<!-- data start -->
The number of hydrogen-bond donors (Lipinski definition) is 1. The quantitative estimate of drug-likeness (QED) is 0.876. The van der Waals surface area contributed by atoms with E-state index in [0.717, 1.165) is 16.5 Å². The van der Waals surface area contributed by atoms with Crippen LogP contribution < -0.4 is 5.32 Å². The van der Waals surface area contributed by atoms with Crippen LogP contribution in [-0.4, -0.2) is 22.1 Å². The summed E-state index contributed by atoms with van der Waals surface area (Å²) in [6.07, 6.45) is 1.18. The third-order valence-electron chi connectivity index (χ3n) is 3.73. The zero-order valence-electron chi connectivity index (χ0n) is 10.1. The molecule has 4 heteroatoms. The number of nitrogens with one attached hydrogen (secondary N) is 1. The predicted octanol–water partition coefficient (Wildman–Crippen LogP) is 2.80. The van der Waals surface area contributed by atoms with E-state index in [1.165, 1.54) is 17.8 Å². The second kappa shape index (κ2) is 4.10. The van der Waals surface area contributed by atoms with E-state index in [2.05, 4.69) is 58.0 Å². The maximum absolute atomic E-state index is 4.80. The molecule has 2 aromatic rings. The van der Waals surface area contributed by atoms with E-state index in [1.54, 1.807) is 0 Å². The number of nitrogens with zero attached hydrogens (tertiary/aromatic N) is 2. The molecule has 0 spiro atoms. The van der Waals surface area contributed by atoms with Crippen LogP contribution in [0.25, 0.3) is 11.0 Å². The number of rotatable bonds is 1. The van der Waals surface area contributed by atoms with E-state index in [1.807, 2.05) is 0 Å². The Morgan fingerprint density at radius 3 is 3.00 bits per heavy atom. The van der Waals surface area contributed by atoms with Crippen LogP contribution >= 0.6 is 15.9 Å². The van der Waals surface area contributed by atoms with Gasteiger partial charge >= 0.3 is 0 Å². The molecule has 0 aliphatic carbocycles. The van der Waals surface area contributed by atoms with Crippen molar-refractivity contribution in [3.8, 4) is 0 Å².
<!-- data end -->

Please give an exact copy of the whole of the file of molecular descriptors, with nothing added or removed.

The number of hydrogen-bond donors (Lipinski definition) is 1. The quantitative estimate of drug-likeness (QED) is 0.876. The van der Waals surface area contributed by atoms with E-state index in [0.717, 1.165) is 16.5 Å². The van der Waals surface area contributed by atoms with Crippen LogP contribution < -0.4 is 5.32 Å². The van der Waals surface area contributed by atoms with Crippen LogP contribution in [-0.4, -0.2) is 22.1 Å². The summed E-state index contributed by atoms with van der Waals surface area (Å²) in [6.07, 6.45) is 1.18. The third-order valence-electron chi connectivity index (χ3n) is 3.73. The zero-order valence-electron chi connectivity index (χ0n) is 10.1. The molecule has 4 heteroatoms. The number of nitrogens with one attached hydrogen (secondary N) is 1. The predicted octanol–water partition coefficient (Wildman–Crippen LogP) is 2.80. The van der Waals surface area contributed by atoms with E-state index in [1.165, 1.54) is 17.8 Å². The second kappa shape index (κ2) is 4.10. The van der Waals surface area contributed by atoms with E-state index in [2.05, 4.69) is 58.0 Å². The maximum absolute atomic E-state index is 4.80. The molecule has 2 aromatic rings. The van der Waals surface area contributed by atoms with E-state index in [1.54, 1.807) is 0 Å². The number of nitrogens with zero attached hydrogens (tertiary/aromatic N) is 2. The molecule has 0 spiro atoms. The van der Waals surface area contributed by atoms with Crippen LogP contribution in [0.25, 0.3) is 11.0 Å². The number of rotatable bonds is 1. The van der Waals surface area contributed by atoms with E-state index in [1.807, 2.05) is 0 Å². The Morgan fingerprint density at radius 3 is 3.00 bits per heavy atom. The van der Waals surface area contributed by atoms with Crippen LogP contribution >= 0.6 is 15.9 Å². The van der Waals surface area contributed by atoms with Gasteiger partial charge >= 0.3 is 0 Å². The molecule has 0 aliphatic carbocycles. The van der Waals surface area contributed by atoms with Crippen molar-refractivity contribution in [3.8, 4) is 0 Å².